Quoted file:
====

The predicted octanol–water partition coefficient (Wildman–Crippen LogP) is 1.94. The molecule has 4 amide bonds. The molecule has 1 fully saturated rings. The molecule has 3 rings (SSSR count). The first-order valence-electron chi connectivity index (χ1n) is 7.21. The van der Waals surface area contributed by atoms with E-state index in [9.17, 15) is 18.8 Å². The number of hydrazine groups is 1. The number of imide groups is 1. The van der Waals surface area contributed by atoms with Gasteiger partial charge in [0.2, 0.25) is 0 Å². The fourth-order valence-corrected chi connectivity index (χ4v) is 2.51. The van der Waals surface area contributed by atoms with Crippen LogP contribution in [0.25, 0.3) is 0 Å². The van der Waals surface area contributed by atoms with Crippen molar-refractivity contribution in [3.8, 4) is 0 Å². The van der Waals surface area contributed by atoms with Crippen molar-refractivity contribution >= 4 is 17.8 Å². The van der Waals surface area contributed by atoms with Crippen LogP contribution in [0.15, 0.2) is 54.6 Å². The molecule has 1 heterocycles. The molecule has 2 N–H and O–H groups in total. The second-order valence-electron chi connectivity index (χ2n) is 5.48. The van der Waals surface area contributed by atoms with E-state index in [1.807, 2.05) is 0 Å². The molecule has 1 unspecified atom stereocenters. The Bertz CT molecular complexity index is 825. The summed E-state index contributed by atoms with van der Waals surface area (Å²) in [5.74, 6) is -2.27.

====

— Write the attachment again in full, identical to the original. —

The predicted octanol–water partition coefficient (Wildman–Crippen LogP) is 1.94. The molecule has 4 amide bonds. The molecule has 1 fully saturated rings. The molecule has 3 rings (SSSR count). The first-order valence-electron chi connectivity index (χ1n) is 7.21. The van der Waals surface area contributed by atoms with E-state index in [9.17, 15) is 18.8 Å². The number of hydrazine groups is 1. The number of imide groups is 1. The van der Waals surface area contributed by atoms with Gasteiger partial charge in [0.2, 0.25) is 0 Å². The fourth-order valence-corrected chi connectivity index (χ4v) is 2.51. The van der Waals surface area contributed by atoms with Crippen LogP contribution in [0.25, 0.3) is 0 Å². The van der Waals surface area contributed by atoms with Crippen molar-refractivity contribution in [3.8, 4) is 0 Å². The van der Waals surface area contributed by atoms with Crippen molar-refractivity contribution >= 4 is 17.8 Å². The van der Waals surface area contributed by atoms with Crippen LogP contribution in [0.15, 0.2) is 54.6 Å². The molecule has 1 heterocycles. The molecule has 2 N–H and O–H groups in total. The second-order valence-electron chi connectivity index (χ2n) is 5.48. The van der Waals surface area contributed by atoms with E-state index in [1.807, 2.05) is 0 Å². The molecule has 1 unspecified atom stereocenters. The Bertz CT molecular complexity index is 825. The summed E-state index contributed by atoms with van der Waals surface area (Å²) in [5.74, 6) is -2.27.